US President Barack Obama in Polan today, said he expects Russia to undertake several actions to de-escalate the situation in eastern Ukraine. Russia has a responsibility to engage constructively with the Ukrainian government in Kiev to prevent the flow of militants and weapons into eastern Ukraine,” President Obama said.

Countries that have joined the EU have developed positively, economically and politically. Economic performance can also determine democratization outcomes. Sustained economic growth has long been viewed as a democratic stimulus, while low levels of economic development and the absence of a middle class, for example, have long been viewed as impediments to democratization.

The countries represented here have all undertaken hard reforms, have built democratic institutions, have delivered greater Obama on NATO speech in Poland Warsaw 4th june 2014prosperity for their citizens, and underlying this progress is the security guarantee that comes from NATO membership.

We’re here today because as NATO allies we have to stand absolutely united in our Article 5 commitments to collective defense. We stand together always. Remarks by President Obama.

For democracy is more than just elections. True democracy, real prosperity, lasting security — these are neither simply given, nor imposed from the outside. They must be earned and built from within. And in that age-old contest of ideas — between freedom and authoritarianism, between liberty and oppression, between solidarity and intolerance —

Poland’s progress shows the enduring strength of the ideals that we cherish as a free people. Here we see the strength of democracy: Citizens raising their voices, free from fear. Here we see political parties competing in open and honest elections. Here we see an independent judiciary working to uphold the rule of law. Remarks by President Obama at at 25th Anniversary of Freedom Day — Warsaw, Poland

Poland is showing good resilience to the Russia-Ukraine conflict. GDP continuous to increase by 2.7% 2014 and 3.4 % 2015. Russia and China may be united by distrust of the United States, but they still remain wary of each other. The two will always lack the legitimacy and the international institutions that global order was built around – The UN, the International Monetary Fund, the World Bank, WTO, OSCE and Nato, established after World War II, dedicated to international cooperation.

ECFR essay collection Pyotr Stegny points out that Russia is unhappy that the values that won the Cold War – democracy, human rights, and the market economy – began to be seen by the West “not only as a prerequisite for sustainable development […], but also as a regulator and criterion for progress.” Russia had failed to impose its own terms on the West but was unwilling to join either European or Euro-Atlantic integration on Western terms.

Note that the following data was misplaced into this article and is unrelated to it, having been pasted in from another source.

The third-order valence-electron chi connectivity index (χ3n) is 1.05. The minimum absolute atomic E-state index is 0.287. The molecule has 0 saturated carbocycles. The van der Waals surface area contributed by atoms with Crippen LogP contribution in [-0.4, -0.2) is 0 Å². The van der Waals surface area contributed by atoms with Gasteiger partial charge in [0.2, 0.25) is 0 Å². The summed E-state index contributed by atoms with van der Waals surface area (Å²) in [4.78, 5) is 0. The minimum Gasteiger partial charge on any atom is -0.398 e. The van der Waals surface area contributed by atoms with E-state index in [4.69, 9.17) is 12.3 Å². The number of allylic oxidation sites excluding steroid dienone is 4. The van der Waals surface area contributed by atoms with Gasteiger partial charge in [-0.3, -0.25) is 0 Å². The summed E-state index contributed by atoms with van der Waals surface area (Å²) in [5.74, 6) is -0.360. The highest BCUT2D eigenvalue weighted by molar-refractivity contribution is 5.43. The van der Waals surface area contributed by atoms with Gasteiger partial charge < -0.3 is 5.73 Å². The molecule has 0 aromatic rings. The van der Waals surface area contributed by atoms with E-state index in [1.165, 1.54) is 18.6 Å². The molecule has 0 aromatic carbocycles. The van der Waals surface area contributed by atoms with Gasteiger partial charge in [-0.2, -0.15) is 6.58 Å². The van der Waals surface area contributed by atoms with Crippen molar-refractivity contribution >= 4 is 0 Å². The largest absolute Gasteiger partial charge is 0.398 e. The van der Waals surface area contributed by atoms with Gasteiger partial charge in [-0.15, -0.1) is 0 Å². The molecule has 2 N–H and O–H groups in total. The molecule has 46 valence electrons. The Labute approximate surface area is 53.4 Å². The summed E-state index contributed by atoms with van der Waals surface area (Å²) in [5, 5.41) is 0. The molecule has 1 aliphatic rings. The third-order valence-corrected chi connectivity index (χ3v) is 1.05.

NATO is before all else an instrument for the protection of freedom and of the values of Western civilization. An instrument for the defence of the Euro-American political and cultural realm, principal guarantor of security, peace and democratic development in Europe and its values against any possible threat, no matter where it might come from.

We are living in a remarkable time – a time that tests our ability to deal with a wide range of new threats to humanity, threats bearing not only on our security, but also on our environment, and generally on our civilization. This is a major challenge, imposing great demands not only on the new NATO members and on the Alliance as a whole, but on the entire human race. The global protection of human rights and the maintenance of world peace are the most important tasks.

The international political context can also greatly influence democratization, as democratic norms are exported abroad, and one country´s citizens learn that it is possible to democratize similarly repressive regimes. Europeans and Americans are cooperating to tackle key foreign policy challenges. This applies—to name just a few examples— to the situation – around Ukraine, in Syria and the changes sweeping the Arab world, the Middle East peace process, Afghanistan, the geopolitical tensions between China and Japan, Iran’s nuclear program, the promotion of democracy and stability in Mali, as well as to the fight against terrorism and piracy.” In the Pacific, China’s rising assertiveness, unresolved territorial issues, and a host of unsettled relationships and regional challenges have drawn many treaty allies closer to the US in recent years.